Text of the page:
Sunday, February 6, 2005

He Talks to the Animals

“Darwin argued that we resemble our ape kin not only anatomically but mentally as well. We do.” — Roger Fouts, Chimpanzee & Human Communication Institute 

 “That chimps can communicate is disturbing for some people.” — Asif Agha, professor at UCLA 

By E.J. Gong Jr. E L L E N S B U R G,   Wash.,   June 4 — When Roger Fouts arrived at the University of Nevada in 1967, he met a female chimp named Washoe. Fascinated, he ditched his plans of becoming a child psychologist, choosing instead to dedicate his life to chimpanzees.      

Fouts taught Washoe sign language, becoming one of the first people in the world to communicate with a chimpanzee.

 At first, Fouts, along with other grad students, taught Washoe by pointing to an object such as an apple, making the sign for it, then positioning her hands into that sign.   

But they quickly learned the best way was simply having people sign in her presence. Over time she picked up the words.   

The first time they realized this was with the sign for toothbrush. For months, they signed it in front of her, not sure she even noticed. Then one day, she saw a toothbrush sitting on a table and, unprompted, signed toothbrush to herself.   

“Language is like a dance,” says Fouts, “you get swept up into it. Washoe acquired words instead of us teaching her.”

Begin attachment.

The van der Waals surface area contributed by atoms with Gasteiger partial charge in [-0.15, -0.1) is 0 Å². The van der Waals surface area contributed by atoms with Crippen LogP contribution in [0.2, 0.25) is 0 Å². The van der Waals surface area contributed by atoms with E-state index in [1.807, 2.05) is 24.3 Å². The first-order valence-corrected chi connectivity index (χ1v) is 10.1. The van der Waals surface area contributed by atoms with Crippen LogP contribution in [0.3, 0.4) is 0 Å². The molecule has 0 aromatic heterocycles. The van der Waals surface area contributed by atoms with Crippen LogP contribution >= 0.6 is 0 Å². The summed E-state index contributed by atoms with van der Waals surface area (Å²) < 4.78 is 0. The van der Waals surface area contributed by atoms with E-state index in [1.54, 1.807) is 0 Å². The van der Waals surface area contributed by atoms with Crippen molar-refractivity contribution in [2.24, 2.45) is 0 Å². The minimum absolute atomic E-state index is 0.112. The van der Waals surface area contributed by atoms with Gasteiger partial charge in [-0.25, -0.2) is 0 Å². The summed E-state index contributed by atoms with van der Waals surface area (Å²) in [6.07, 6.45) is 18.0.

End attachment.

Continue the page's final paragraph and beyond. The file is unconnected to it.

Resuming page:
Darwin Was Right

After a lifetime teaching chimps to communicate, Fouts offers a simple conclusion:  

“Charles Darwin was right.   

“Darwin argued that we resemble our ape kin not only anatomically but mentally as well. We do.”   

Chimps are capable of using language and rational thought, Fouts maintains, and the difference between humans and chimps is merely a matter of degree. We share a common past and have simply evolved further along, he argues.   

A chimp’s capacity for language is not that different from our own, says Fouts, who has his own scientific institute, the Chimpanzee & Human Communication Institute at Central Washington University in Ellensburg, Wash.   

By learning how chimps use language and think, we get a hint of what our own ancestors were like millions of years ago.  

Genetically Linked

Looking to chimps, gorillas and orangutans, Fouts traces the roots of our own cognition in his 1997 book, Next of Kin: What Chimpanzees Have Taught Me About Who We Are.   

His favorite fact is that 98.4 percent of DNA in humans and chimps is identical.   

Washoe and Fouts are still together. She’s the oldest of five chimps at his facility, which is 120 miles southeast of Seattle. All the chimps including Dar, Moja, Tatu and Loulis were bought from laboratories to spare them from life as lab animals. At one time, Fouts dreamed of returning Washoe to the African jungle, but realized she lacked the skills and social network needed to survive.  

One day recently at the institute, Washoe approached the window to check out Fouts and two visiting reporters.      Washoe signed to Fouts, asking to see the reporters’ shoes, which were cut off from view. Both reporters lifted their feet up to the window and she carefully studied the footwear before walking away. Like a child, Washoe was simply curious.